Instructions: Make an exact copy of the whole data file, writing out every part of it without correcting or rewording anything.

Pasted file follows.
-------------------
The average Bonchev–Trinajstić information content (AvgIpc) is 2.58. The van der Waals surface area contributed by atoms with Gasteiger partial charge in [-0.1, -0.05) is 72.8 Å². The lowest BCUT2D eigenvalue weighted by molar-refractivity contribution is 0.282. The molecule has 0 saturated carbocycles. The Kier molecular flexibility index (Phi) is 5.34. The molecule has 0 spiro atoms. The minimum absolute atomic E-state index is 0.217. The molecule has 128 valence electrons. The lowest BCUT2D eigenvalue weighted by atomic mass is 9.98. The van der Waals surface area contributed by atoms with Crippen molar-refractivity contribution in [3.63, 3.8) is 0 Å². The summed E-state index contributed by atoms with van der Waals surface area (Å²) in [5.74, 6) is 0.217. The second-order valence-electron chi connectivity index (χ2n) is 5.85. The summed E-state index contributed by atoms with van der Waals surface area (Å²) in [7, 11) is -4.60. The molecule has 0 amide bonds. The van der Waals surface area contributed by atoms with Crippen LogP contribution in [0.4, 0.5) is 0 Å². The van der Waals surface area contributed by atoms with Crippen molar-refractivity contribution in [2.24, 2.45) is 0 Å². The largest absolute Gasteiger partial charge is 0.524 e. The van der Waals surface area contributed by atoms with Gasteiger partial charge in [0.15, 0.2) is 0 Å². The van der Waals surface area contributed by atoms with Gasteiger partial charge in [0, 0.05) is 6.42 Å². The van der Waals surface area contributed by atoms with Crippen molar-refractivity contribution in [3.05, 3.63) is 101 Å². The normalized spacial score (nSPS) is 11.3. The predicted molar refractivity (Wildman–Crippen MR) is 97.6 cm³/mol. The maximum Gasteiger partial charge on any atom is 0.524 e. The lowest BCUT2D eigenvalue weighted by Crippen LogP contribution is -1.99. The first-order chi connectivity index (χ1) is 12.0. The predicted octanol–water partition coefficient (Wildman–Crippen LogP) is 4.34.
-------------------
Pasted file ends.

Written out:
The average Bonchev–Trinajstić information content (AvgIpc) is 2.58. The van der Waals surface area contributed by atoms with Gasteiger partial charge in [-0.1, -0.05) is 72.8 Å². The lowest BCUT2D eigenvalue weighted by molar-refractivity contribution is 0.282. The molecule has 0 saturated carbocycles. The Kier molecular flexibility index (Phi) is 5.34. The molecule has 0 spiro atoms. The minimum absolute atomic E-state index is 0.217. The molecule has 128 valence electrons. The lowest BCUT2D eigenvalue weighted by atomic mass is 9.98. The van der Waals surface area contributed by atoms with Crippen molar-refractivity contribution in [3.63, 3.8) is 0 Å². The summed E-state index contributed by atoms with van der Waals surface area (Å²) in [5.74, 6) is 0.217. The second-order valence-electron chi connectivity index (χ2n) is 5.85. The summed E-state index contributed by atoms with van der Waals surface area (Å²) in [7, 11) is -4.60. The molecule has 0 amide bonds. The van der Waals surface area contributed by atoms with Crippen LogP contribution in [0.4, 0.5) is 0 Å². The van der Waals surface area contributed by atoms with Crippen molar-refractivity contribution in [2.24, 2.45) is 0 Å². The largest absolute Gasteiger partial charge is 0.524 e. The van der Waals surface area contributed by atoms with Gasteiger partial charge in [0.15, 0.2) is 0 Å². The van der Waals surface area contributed by atoms with Gasteiger partial charge in [0, 0.05) is 6.42 Å². The van der Waals surface area contributed by atoms with Crippen molar-refractivity contribution in [3.05, 3.63) is 101 Å². The normalized spacial score (nSPS) is 11.3. The predicted molar refractivity (Wildman–Crippen MR) is 97.6 cm³/mol. The maximum Gasteiger partial charge on any atom is 0.524 e. The lowest BCUT2D eigenvalue weighted by Crippen LogP contribution is -1.99. The first-order chi connectivity index (χ1) is 12.0. The predicted octanol–water partition coefficient (Wildman–Crippen LogP) is 4.34.